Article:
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Children turn to their parents as sources of information about an endless variety oftopics and with a high degree of trust. Parents sometimes find themselves in difficult positions when asked certain questions, and must decide whether to be truthful or to lie totheir children. Now, it is one thing to lie to a child about the existence of Santa Claus, butquite another to lie about the ways in which humans use animals and on what grounds.When confronted with the questions of where food comes from, why humans eat animals,and what happens to animals in order to become food, parents will almost always givetheir children overly idealistic, often contradictory, and blatantly false answers. These lies
are thought to be justified as they “protect” children from the harsh reality of this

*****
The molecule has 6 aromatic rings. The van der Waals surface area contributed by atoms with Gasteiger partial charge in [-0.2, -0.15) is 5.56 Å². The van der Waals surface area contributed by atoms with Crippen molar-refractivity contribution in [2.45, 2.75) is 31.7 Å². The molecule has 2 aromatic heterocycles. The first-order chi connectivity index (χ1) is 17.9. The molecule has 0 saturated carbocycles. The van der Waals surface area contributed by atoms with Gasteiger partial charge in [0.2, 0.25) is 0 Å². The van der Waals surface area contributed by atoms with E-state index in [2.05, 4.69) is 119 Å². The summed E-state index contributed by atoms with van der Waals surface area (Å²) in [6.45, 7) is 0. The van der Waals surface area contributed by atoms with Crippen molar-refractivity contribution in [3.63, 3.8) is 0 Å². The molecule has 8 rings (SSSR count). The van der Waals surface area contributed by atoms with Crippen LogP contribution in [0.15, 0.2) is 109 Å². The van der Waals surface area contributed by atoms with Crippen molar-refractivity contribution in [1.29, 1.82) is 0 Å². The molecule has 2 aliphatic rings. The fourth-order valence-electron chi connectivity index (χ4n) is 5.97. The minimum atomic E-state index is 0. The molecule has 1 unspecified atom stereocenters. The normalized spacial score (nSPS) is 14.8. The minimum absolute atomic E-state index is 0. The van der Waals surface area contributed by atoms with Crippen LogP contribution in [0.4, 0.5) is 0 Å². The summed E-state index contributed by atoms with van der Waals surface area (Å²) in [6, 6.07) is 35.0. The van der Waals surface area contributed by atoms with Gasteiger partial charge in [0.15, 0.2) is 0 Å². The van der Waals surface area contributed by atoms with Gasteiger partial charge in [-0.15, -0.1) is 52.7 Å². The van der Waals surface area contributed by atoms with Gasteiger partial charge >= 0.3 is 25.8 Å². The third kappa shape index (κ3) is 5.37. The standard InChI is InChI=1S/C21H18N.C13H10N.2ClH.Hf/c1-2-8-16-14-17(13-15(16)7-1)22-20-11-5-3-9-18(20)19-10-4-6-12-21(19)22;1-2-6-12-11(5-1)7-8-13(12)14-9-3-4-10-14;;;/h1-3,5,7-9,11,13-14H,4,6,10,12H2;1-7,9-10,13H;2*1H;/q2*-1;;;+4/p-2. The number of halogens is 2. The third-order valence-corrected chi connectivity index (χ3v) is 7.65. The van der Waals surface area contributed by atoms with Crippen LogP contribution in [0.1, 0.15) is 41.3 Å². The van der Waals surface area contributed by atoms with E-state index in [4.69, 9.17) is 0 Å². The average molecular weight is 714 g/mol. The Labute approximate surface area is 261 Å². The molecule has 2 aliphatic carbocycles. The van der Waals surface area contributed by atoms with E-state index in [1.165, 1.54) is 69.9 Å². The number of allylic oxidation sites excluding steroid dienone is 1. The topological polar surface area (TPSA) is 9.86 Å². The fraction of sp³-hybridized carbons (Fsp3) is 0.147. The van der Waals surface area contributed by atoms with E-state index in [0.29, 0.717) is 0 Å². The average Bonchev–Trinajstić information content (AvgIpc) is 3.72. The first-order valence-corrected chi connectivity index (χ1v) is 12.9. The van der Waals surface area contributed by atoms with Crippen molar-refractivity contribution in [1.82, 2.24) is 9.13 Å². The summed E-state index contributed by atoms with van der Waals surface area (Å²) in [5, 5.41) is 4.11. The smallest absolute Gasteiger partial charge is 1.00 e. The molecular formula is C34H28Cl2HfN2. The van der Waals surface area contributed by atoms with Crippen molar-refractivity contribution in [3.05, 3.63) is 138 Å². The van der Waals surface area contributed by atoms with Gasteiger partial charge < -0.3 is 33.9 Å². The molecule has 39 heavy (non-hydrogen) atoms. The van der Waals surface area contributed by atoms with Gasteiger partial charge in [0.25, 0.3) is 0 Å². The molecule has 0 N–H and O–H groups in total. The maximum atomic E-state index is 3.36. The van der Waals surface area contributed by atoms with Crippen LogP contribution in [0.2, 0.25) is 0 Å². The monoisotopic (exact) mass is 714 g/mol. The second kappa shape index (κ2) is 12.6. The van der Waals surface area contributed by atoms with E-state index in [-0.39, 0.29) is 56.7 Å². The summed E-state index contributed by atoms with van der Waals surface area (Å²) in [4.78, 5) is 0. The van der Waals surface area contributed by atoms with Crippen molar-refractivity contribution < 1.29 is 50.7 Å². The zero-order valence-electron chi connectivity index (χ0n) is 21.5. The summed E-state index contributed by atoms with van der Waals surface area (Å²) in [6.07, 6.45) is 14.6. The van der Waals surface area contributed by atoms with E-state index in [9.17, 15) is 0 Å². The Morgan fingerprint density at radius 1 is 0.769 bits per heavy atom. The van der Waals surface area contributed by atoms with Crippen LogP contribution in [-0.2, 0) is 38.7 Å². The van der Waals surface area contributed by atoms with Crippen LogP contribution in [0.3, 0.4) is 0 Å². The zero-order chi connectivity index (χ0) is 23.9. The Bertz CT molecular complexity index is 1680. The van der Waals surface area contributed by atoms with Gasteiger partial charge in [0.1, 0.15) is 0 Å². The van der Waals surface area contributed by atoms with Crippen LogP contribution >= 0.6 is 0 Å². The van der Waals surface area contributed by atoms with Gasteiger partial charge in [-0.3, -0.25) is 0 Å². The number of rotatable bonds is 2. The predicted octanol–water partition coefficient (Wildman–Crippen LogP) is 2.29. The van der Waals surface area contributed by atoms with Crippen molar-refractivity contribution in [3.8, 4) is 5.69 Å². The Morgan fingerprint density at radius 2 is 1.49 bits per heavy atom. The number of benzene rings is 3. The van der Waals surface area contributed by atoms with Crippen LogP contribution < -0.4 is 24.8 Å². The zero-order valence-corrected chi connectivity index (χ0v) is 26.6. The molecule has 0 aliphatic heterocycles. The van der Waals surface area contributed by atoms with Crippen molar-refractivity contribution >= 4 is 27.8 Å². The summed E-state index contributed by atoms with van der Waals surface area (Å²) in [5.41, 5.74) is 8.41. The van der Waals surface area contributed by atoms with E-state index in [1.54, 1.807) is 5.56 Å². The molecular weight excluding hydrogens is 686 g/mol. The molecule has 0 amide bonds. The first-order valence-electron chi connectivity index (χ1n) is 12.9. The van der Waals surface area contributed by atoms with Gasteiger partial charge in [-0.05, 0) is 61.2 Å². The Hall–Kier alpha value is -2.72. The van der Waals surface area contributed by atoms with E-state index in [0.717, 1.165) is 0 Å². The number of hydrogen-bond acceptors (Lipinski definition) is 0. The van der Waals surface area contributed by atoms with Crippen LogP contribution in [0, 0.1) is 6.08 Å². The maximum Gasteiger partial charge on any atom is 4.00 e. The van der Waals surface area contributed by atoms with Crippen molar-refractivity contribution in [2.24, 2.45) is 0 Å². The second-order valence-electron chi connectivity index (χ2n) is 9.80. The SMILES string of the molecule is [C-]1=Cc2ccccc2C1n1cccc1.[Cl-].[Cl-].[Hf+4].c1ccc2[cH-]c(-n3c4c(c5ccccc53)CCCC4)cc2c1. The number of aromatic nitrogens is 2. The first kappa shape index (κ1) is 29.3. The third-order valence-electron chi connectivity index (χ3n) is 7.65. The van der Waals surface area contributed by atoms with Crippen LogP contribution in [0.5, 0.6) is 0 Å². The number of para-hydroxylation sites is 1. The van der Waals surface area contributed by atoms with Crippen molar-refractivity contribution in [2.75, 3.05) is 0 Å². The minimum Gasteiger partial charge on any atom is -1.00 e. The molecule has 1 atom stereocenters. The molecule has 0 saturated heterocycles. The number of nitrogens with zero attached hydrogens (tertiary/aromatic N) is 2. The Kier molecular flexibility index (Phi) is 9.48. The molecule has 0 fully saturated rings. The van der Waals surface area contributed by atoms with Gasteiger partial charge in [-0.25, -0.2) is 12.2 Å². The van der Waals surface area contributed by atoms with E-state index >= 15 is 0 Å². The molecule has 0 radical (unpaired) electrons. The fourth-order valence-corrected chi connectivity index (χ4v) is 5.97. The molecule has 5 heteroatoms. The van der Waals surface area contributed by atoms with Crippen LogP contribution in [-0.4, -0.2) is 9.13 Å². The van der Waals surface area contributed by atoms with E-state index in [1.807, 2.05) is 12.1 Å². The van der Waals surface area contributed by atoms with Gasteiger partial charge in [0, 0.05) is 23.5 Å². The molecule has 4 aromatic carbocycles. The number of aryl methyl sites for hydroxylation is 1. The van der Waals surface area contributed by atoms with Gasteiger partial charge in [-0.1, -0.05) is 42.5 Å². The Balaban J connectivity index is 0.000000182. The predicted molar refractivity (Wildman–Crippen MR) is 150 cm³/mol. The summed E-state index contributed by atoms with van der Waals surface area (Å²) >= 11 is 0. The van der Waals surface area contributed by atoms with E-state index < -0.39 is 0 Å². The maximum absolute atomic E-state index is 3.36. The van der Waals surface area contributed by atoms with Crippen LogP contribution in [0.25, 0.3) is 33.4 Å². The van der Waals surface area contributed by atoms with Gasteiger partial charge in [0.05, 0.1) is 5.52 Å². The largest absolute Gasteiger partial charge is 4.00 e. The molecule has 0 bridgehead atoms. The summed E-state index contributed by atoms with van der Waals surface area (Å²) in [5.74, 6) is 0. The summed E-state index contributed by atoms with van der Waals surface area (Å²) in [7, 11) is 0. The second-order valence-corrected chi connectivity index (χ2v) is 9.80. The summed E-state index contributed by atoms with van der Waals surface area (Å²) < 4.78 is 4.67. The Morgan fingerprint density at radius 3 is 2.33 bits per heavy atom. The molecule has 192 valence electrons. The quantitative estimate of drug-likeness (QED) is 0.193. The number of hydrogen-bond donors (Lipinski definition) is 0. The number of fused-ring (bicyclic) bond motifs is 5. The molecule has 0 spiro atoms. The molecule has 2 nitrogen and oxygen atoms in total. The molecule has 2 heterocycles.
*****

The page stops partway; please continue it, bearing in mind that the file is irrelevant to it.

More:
practice, and it is assumed that children are better off not knowing the truth of the matter.However, as will be argued, not only do parents have other, more self-interested reasonsfor lying to their children about animal consumption, but deceiving children in this waydenies them the ability to make informed choices for themselves, and these choices areextremely important as they have real victims, namely, the animals. Through an examination of the morality of lying to children about animal consumption utilizing the framework offered by Sissela Bok for determining whether or not to lie, as well as an analysis of this issue from a virtue ethics perspective, it will be shown that lying to children about the consumption of animals is morally wrong and ultimately displays a severe lack of humility and benevolence, which are generally considered important virtues for ethical living.Please let me know if you need any clarification. I'm always happy to answer your questions.
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